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FIA will not “jump the gun” with Horner probe, despite situation “damaging the sport”

FIA president Mohammed Ben Sulayem has ruled out any immediate plans to investigate allegations surrounding Christian Horner, despite admitting that the ongoing controversy is “damaging” Formula 1.

Christian Horner, Team Principal, Red Bull Racing

Photo by: Mark Sutton / Motorsport Images

Horner has been at the centre of a probe by the Red Bull energy drinks company over claims of inappropriate behaviour made against him by a female employee.

Following an eight-week-long investigation by an independent barrister, it was announced on Wednesday night that the complaints against him had been dismissed as there was no evidence of any wrongdoing.

However, matters took a twist over the Bahrain Grand Prix weekend when anonymous emails were sent to senior F1 personnel, including team bosses, the FIA and FOM chiefs, and media, revealing an alleged dossier of documents at the centre of the matter.

Elements of those documents, the veracity of which has not been confirmed by Red Bull, have subsequently leaked out and grabbed headlines around the world.

There is understood to be some concern within both F1 management and the FIA about the global focus on the Horner developments overshadowing the start of the grand prix season.

These worries have been heightened by the fact that the anonymous leaks point to there being parties focused on embarrassing Horner to force him to step down – which is a campaign that could last weeks.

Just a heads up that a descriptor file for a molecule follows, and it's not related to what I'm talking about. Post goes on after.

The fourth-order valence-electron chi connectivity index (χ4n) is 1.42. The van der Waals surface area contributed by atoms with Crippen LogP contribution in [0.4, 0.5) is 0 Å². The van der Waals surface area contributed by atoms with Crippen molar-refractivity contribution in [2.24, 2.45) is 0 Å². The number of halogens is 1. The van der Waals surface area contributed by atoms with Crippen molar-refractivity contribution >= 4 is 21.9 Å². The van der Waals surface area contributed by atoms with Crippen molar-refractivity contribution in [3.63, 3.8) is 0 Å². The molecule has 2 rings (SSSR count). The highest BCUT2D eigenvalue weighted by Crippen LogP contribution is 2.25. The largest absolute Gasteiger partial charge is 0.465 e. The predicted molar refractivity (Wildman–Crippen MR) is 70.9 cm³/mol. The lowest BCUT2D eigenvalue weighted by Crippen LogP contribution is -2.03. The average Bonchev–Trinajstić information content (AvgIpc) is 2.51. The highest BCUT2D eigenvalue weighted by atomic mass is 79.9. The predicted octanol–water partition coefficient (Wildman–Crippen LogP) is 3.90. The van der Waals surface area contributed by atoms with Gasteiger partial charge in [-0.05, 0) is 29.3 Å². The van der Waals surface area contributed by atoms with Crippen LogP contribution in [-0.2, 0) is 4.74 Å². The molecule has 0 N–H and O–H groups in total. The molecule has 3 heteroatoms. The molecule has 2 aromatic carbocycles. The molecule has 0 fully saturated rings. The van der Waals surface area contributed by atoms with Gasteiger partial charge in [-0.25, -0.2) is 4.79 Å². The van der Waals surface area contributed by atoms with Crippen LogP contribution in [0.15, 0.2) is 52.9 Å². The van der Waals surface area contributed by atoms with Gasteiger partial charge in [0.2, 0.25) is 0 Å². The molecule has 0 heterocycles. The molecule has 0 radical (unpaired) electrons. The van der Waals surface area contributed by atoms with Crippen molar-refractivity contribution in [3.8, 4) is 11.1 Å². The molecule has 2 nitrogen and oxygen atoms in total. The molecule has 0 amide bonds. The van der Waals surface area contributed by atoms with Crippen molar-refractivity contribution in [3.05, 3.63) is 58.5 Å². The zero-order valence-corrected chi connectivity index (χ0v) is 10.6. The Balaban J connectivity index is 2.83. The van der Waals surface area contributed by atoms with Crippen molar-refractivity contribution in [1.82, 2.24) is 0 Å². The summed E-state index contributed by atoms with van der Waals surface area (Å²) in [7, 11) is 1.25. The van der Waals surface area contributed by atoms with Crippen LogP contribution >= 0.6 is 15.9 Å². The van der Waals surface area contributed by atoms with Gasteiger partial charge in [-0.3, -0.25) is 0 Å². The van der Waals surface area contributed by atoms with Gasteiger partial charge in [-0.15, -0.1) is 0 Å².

Horner met with F1 CEO Stefano Domenicali and Ben Sulayem ahead of qualifying in Bahrain on Friday, where the trio are understood to have discussed the situation and what happens next.

Christian Horner, Team Principal, Red Bull Racing, Mohammed bin Sulayem, President, FIA, talk in the pit lane

Christian Horner, Team Principal, Red Bull Racing, Mohammed bin Sulayem, President, FIA, talk in the pit lane

Photo by: Mark Sutton / Motorsport Images

While there has been no comment from any of the parties about the outcome of that get-together, one scenario that appears to have been ruled out is for the FIA to independently get involved to better understand the situation.

Speaking to the Financial Times, Ben Sulayem felt that it would be wrong of the FIA to “jump the gun” and act on its own, but clarified that it would “look into any complaint that comes through our compliance officer”.

However, despite holding fire on getting a better understanding of what has really happened behind the scenes at Red Bull, Ben Sulayem is in no doubt that it is not a positive thing for F1 right now.

“It’s damaging the sport,” he added. “This is damaging on a human level.

“It’s the beginning of the season. F1 is becoming so popular. We just need to enjoy the beginning of the season. Look at the competition. Why do we overshadow it with negativity?”

Red Bull has offered no transparency over the findings of its investigation into Horner, nor explained why it reached its conclusion that complaints against him had been dismissed.

This has prompted suspicions that the drinks company is attempting to brush things under the carpet.

Zak Brown, CEO, McLaren Racing

Zak Brown, CEO, McLaren Racing

Photo by: Mark Sutton / Motorsport Images

Rival team bosses have expressed their unease over how things have been handled, as they think it is not good for F1 that there is not proper clarity on the situation.

Speaking at the Bahrain GP, McLaren CEO Zak Brown said: “I've read this statement. I think, from what I've seen, there continues to be a lot of rumours, speculation, and questions.

"I think the sanctioning body has a responsibility and authority to our sport, to our fans, and I think to all of us in Formula 1… I think they need to make sure that things have been fully transparent with them."

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